Abraham Lincoln campaign flag, 1860. "Until the design of the American flag was standardized in 1912, flagmakers enjoyed creating their own arrangements. This flag has an unusual “Great Star” pattern, a star formed from individual stars." Collection of Mark and Rosalind Shenkman.
President William Henry Harrison may be best known, rather unfortunately, for being the country’s shortest serving president. But he’s also credited with two other unusual facts. It’s because of Harrison that we have the phrase, “keep the ball rolling”, which he adopted after his supporters pushed a ball of tin from Cleveland to Columbus. We can also thank Harrison for election merchandise; his campaign of 1840 has been regarded as the first marketing-savvy campaign, complete with symbols, slogans, songs and souvenirs.
Even in the beginning, this effort contained name-calling and spin. The Democrats portrayed Harrison as a backwards and unsophisticated, and even took a shot at his mother: “Why he’s just a backwoodsman. He eats corn pone [corn bread] and drinks cider. His mother still lives in a log cabin.” But Harrison’s campaign just embraced the “man of the people” image and even adopted the log cabin as a symbol—despite the fact that Harrison had been raised to a wealthy family on a Virginia plantation.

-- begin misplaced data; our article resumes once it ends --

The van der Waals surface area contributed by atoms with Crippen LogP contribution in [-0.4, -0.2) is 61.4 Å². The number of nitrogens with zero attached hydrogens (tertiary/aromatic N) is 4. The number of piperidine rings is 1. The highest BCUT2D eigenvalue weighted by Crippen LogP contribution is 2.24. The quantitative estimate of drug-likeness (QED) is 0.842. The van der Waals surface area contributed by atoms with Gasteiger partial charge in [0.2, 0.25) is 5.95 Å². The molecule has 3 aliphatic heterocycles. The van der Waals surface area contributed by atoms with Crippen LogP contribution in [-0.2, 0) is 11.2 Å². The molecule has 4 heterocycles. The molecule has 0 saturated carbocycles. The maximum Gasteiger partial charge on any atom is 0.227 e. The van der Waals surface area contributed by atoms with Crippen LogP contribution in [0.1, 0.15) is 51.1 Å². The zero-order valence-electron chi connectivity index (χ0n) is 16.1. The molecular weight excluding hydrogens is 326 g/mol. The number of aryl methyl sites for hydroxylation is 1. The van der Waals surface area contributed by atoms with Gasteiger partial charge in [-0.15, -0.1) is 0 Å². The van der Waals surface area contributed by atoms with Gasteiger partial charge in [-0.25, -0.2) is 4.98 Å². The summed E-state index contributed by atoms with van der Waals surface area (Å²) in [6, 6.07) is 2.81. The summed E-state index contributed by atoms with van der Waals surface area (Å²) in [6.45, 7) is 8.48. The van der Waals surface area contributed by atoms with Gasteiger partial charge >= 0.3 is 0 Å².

For Harrison’s supporters, there were campaign songs and plenty of merchandise, including neckties, whiskey decanters, pitchers and flags. In fact throughout the 19th century, flags played a key role in political campaigning, which is the subject of a new exhibition at the George Washington Museum and The Textile Museum.
While the exhibition does focus on flags, there are also other textile-related ephemera—such as the unexpected presence of political throw pillows. One of the more unusual items relates to Theodore Roosevelt, where the candidate is depicted inside a red heart. It was, according to the Museum, designed for women to buy and display at home to influence male voters. Somehow, women were deemed worthy of election merchandise marketing—even before they got the the right to vote.
Here is selection of images from the exhibition, which runs through to April 10, 2017.